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United States v. Starkist Co.

United States District Court, N.D. California

December 23, 2019

UNITED STATES OF AMERICA, Plaintiff,
v.
STARKIST CO., Defendant.

          ORDER REGARDING THE WALL STREET JOURNAL'S REQUEST FOR SEALED DOCUMENTS

          EDWARD M. CHEN, United States District Judge.

         I. INTRODUCTION

         On November 27, 2019, a reporter from the Wall Street Journal made a request with the Court to make certain sealed documents[1] in this criminal matter available for public view. The Court took the request under submission after receiving a response from the parties but did not invite further briefing. Upon re-reviewing the redacted material, and in light of the Court imposing the maximum criminal penalty, as well as the parties' argument in open court, the Court rules as follows.

         II. BACKGROUND

         On November 14, 2018, Defendant StarKist Co. (“StarKist”) pleaded guilty to violating the Sherman Antitrust Act, 15 U.S.C. § 1. All parties agreed the guideline fine would be $100 million. However, StarKist sought a downward departure relying on United States Sentencing Guideline Section 8C3.3, which states that the “court shall reduce the fine below [the guideline range] to the extent that imposition of such fine would impair its ability to make restitution to victims.” The Court construed the civil damages in the pending civil cases in the Southern District of California as restitution for purposes of U.S.S.G. § 8C3.3.

         After reviewing the sentencing memoranda and the briefs related to StarKist's request for a downward departure, the Court refused to grant a downward departure and imposed the full recommended $100 million criminal fine. Docket No. 181.

         III. LEGAL STANDARD

         “[T]he Courts of this country recognize a general right to inspect and copy public records and documents . . . . The interest necessary to support the issuance of a writ compelling access has been found, for example, in the citizen's desire to keep a watchful eye on the workings of public agencies . . ., and in a news paper publisher's intention to publish information concerning the operation of government . . . .” Nixon v. Warner Communications, Inc., 435 U.S. 589, 597-98 (1978).

         Courts “treat judicial records attached to dispositive motions differently from records attached to non-dispositive motions. Those who seek to maintain the secrecy of documents attached to dispositive motions must meet the high threshold of showing that ‘compelling reasons' support secrecy.” Kamakana v. City & Cty. of Honolulu, 447 F.3d 1172, 1180 (9th Cir. 2006). Pursuant to the Local Rules of this District, “[u]nless otherwise ordered by the Court, any document filed under seal shall be kept from public inspection, including inspection by attorneys and parties to the action.” Crim. L. R. 56-1(e). However, “[t]he judge need not document compelling reasons to unseal; rather the proponent of sealing bears the burden with respect to sealing. A failure to meet that burden means that the default posture of public access prevails.Kamakana, 447 F.3d at 1182 (emphasis added).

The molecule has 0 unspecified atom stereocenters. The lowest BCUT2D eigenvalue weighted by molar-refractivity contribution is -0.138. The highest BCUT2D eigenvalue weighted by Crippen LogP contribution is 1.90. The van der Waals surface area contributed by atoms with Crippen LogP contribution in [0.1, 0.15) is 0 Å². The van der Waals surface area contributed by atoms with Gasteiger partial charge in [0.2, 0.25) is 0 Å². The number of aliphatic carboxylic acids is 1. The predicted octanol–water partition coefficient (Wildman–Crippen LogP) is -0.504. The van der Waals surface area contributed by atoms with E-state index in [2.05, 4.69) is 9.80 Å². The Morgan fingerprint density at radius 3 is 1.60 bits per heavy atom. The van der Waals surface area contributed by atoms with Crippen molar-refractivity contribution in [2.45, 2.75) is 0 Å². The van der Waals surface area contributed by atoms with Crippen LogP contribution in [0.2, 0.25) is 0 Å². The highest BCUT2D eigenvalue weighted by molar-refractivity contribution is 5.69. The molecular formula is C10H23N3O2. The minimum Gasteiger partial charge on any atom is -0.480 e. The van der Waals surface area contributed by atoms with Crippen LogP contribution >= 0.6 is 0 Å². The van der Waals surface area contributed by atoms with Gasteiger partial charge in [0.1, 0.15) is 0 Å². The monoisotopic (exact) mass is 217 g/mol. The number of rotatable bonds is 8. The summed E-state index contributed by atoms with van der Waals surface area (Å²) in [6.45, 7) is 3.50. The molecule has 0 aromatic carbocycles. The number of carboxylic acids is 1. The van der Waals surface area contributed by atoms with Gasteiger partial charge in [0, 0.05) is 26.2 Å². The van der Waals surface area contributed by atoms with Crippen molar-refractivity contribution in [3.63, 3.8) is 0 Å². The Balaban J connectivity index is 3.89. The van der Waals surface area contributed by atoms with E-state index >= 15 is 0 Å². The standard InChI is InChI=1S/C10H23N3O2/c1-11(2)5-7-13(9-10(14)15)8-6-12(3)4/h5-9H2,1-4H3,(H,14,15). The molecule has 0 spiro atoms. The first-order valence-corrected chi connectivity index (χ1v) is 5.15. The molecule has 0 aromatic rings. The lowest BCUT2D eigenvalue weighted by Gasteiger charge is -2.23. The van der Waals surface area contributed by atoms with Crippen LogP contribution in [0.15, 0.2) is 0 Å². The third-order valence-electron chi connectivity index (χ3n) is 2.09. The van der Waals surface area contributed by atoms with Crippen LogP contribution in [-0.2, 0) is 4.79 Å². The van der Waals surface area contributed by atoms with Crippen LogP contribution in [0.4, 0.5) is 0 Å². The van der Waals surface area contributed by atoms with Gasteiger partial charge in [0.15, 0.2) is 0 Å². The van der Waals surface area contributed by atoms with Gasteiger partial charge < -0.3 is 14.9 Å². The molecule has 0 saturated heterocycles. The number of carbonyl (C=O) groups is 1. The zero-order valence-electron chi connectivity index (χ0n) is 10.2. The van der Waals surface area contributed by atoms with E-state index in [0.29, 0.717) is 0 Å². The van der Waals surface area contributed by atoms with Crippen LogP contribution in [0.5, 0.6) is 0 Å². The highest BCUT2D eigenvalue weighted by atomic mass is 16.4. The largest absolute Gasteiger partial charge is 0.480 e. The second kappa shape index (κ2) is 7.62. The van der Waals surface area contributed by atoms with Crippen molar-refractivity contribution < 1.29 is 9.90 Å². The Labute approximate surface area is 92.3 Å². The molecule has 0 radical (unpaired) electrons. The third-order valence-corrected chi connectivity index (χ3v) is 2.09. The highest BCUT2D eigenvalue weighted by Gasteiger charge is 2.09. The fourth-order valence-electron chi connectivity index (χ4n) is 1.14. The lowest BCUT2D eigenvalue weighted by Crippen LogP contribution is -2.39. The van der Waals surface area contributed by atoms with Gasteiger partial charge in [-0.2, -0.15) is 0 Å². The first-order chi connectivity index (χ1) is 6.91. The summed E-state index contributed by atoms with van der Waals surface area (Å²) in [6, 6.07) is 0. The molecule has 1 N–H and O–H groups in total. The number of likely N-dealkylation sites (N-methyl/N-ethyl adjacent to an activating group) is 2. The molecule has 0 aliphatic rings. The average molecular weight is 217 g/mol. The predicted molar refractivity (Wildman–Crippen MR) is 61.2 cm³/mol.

IV.WALL STREET JOURNAL'S REQUEST FOR SEALED DOCUMENTS

         The Government and StarKist proffered the same or similar arguments in their motions to seal. Those arguments are summarized as follows:

• Presentence reports and related documents are “confidential records of the Court” and “shall be disclosed only to the Court, court personnel, the defendant, defense counsel and the attorney for the government in connection with sentencing.” N.D. Cal. Crim. L.R. 32-7(a); see United States v. Rubycon Corporation, No. 4:16-CR-0367-JD, (N.D. Cal. Oct. 12, 2016).
• The sensitive financial data (e.g., future projections, status of debt, etc.) contained in the sealed documents “could result in improper use by business competitors.” Bauer Bros. LLC v. Nike, Inc., No. 09CV500-WQH-BGS, 2012 WL 1899838, at *2 (S.D. Cal. May 24, 2012).
• StarKist's financial condition is not information that would serve the “public interest in understanding the judicial process.” Kamakana v. City & Cty. Of ...

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